There has been extensive research on behavioral health disparities in Black, Indigenous, and People of Color (BIPOC) and Lesbian, Gay, Bisexual, Transgender, Queer, and Plus (LGBTQ+) communities. In the early 2000s, several federal agencies published reports that inspired the movement for culturally and linguistically competent care. Works of this time include but are not limited to the Office of the Surgeon General in the U.S. Department of Health & Human Services’ 2001 report, “Mental Health: Culture, Race, and Ethnicity,” the New Freedom Commission’s 2003 report, “Achieving the Promise: Transforming Mental Health Care in America,” and the Institute of Medicine’s 2000 report, ”Unequal Treatment Confronting Racial and Ethnic Disparities in Health Care.” Twenty years later, California is still working to meet many of these recommendations.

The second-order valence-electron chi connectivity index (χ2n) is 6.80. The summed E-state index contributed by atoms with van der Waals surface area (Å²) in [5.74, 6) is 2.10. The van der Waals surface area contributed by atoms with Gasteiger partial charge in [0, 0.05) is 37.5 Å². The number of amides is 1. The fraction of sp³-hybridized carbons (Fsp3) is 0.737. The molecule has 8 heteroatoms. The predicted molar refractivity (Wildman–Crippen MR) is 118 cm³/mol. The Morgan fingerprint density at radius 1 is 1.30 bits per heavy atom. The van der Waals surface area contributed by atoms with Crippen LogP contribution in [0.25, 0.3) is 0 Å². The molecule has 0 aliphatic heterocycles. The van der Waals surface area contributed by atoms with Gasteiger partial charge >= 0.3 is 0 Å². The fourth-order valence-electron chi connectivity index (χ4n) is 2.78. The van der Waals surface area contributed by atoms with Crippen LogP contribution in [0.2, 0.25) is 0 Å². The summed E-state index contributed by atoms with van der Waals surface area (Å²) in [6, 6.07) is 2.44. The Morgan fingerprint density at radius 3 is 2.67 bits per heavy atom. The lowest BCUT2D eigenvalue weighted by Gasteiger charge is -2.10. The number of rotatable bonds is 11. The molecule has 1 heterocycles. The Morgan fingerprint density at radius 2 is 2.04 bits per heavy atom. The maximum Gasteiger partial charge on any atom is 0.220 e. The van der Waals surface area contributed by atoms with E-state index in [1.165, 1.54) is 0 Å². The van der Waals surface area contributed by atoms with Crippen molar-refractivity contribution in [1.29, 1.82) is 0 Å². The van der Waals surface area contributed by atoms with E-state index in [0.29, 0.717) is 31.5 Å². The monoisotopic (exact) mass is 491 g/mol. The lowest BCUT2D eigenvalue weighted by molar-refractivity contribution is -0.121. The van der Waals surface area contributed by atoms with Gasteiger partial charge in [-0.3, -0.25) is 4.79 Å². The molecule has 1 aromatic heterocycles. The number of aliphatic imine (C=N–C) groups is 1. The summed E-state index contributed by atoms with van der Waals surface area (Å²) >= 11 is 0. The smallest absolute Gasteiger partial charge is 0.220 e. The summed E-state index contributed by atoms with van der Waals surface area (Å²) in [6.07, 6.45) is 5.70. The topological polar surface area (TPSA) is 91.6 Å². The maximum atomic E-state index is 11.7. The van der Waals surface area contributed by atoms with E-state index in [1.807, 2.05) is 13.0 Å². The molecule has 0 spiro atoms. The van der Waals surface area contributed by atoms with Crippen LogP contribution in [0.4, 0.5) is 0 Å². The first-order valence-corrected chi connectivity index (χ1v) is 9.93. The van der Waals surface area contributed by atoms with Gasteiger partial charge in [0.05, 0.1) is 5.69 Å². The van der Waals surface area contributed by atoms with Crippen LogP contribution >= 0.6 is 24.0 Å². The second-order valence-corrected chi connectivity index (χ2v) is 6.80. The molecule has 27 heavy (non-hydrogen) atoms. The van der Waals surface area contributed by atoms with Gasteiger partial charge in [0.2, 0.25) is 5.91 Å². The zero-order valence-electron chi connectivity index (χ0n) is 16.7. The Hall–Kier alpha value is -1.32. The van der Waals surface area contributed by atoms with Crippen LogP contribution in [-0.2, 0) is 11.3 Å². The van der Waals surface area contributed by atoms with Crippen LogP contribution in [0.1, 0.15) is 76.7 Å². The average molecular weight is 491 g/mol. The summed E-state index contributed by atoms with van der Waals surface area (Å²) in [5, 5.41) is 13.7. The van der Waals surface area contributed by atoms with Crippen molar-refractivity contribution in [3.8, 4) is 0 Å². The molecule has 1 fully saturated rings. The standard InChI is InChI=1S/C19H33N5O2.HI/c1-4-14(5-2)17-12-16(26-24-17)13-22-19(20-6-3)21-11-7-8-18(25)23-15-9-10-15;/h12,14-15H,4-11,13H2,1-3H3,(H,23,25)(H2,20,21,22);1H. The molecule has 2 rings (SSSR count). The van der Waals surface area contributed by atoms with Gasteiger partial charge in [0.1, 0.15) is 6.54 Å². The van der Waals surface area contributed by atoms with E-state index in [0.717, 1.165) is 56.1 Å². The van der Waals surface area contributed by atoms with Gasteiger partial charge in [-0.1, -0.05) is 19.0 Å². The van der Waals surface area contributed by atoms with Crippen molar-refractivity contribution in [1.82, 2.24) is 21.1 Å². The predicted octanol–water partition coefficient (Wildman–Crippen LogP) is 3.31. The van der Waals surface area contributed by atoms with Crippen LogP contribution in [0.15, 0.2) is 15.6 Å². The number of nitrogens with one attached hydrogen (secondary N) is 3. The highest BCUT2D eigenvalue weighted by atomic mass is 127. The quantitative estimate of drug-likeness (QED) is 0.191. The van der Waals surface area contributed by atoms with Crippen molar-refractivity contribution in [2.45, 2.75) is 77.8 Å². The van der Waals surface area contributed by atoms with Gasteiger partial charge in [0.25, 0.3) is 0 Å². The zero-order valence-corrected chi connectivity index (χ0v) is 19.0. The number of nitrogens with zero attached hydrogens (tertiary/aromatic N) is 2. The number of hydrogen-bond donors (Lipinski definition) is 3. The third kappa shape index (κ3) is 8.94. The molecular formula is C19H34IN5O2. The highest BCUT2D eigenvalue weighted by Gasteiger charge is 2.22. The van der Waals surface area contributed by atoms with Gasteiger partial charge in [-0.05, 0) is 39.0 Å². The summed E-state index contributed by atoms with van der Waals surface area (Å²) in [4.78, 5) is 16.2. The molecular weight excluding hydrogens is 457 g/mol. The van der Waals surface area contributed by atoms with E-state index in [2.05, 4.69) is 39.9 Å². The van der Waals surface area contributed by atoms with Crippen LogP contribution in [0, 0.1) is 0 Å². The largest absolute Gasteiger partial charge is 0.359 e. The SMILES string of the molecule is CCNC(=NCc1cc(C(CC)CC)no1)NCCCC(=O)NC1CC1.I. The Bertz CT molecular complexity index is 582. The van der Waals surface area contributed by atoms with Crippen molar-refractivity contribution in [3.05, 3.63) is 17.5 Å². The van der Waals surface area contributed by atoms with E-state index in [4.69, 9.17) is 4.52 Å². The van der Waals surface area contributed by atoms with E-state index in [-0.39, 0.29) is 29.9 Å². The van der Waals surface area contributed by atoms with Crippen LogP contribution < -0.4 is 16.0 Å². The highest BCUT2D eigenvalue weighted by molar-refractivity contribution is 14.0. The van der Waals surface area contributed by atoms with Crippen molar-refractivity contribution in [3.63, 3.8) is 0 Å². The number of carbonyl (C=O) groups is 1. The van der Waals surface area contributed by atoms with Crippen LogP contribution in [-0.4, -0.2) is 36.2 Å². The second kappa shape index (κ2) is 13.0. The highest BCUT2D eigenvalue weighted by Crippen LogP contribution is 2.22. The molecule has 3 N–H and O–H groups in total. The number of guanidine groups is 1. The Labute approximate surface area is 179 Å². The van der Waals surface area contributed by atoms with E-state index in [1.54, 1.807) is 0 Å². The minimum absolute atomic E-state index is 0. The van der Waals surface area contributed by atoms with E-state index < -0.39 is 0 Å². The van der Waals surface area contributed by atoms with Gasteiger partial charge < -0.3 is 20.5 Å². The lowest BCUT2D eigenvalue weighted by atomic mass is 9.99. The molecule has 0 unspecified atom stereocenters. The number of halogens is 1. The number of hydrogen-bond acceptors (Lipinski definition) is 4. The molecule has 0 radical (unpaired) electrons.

Today, the national movement for racial justice also demands that we, as Californians, build upon the legacy of these seminal works in health disparities and cultural and linguistic competence to form a stronger anti-racist framework. Greater valuation and acceptance of the behavioral health practices that BIPOC and LGBTQ+ communities use is a key anti-racism strategy in behavioral health.
This concept paper is an initial attempt to outline policy opportunities and approaches for greater valuation and acceptance of the behavioral health practices BIPOC and LGBTQ+ communities have used for many years, and in some cases millennia, to support their behavioral health and wellbeing.
The changes recommended in this paper fall under the jurisdiction of various state authorities, agencies, and local communities. Policymakers have a responsibility to work with communities to identify and take action on the changes within their authority and influence.